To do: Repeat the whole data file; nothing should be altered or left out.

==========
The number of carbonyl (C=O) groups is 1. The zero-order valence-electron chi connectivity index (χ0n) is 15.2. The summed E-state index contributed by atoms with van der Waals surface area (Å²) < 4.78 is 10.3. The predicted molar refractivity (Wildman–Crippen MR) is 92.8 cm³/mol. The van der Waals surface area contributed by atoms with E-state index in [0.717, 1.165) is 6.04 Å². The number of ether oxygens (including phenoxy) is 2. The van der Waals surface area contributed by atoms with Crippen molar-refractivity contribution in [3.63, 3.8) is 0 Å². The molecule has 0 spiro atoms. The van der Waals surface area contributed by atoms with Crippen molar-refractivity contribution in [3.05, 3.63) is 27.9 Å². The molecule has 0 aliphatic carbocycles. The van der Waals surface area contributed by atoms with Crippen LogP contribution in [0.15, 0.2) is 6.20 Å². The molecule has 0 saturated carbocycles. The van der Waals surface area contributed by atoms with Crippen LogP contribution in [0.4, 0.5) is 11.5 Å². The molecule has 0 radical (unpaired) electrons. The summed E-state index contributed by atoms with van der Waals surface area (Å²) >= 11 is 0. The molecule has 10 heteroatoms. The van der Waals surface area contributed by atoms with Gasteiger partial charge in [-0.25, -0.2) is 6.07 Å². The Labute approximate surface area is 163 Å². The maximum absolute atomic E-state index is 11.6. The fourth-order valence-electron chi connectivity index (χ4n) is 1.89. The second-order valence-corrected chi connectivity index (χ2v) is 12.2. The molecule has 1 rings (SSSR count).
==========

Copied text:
The number of carbonyl (C=O) groups is 1. The zero-order valence-electron chi connectivity index (χ0n) is 15.2. The summed E-state index contributed by atoms with van der Waals surface area (Å²) < 4.78 is 10.3. The predicted molar refractivity (Wildman–Crippen MR) is 92.8 cm³/mol. The van der Waals surface area contributed by atoms with E-state index in [0.717, 1.165) is 6.04 Å². The number of ether oxygens (including phenoxy) is 2. The van der Waals surface area contributed by atoms with Crippen molar-refractivity contribution in [3.63, 3.8) is 0 Å². The molecule has 0 spiro atoms. The van der Waals surface area contributed by atoms with Crippen molar-refractivity contribution in [3.05, 3.63) is 27.9 Å². The molecule has 0 aliphatic carbocycles. The van der Waals surface area contributed by atoms with Crippen LogP contribution in [0.15, 0.2) is 6.20 Å². The molecule has 0 saturated carbocycles. The van der Waals surface area contributed by atoms with Crippen LogP contribution in [0.4, 0.5) is 11.5 Å². The molecule has 0 radical (unpaired) electrons. The summed E-state index contributed by atoms with van der Waals surface area (Å²) >= 11 is 0. The molecule has 10 heteroatoms. The van der Waals surface area contributed by atoms with Gasteiger partial charge in [-0.25, -0.2) is 6.07 Å². The Labute approximate surface area is 163 Å². The maximum absolute atomic E-state index is 11.6. The fourth-order valence-electron chi connectivity index (χ4n) is 1.89. The second-order valence-corrected chi connectivity index (χ2v) is 12.2. The molecule has 1 rings (SSSR count).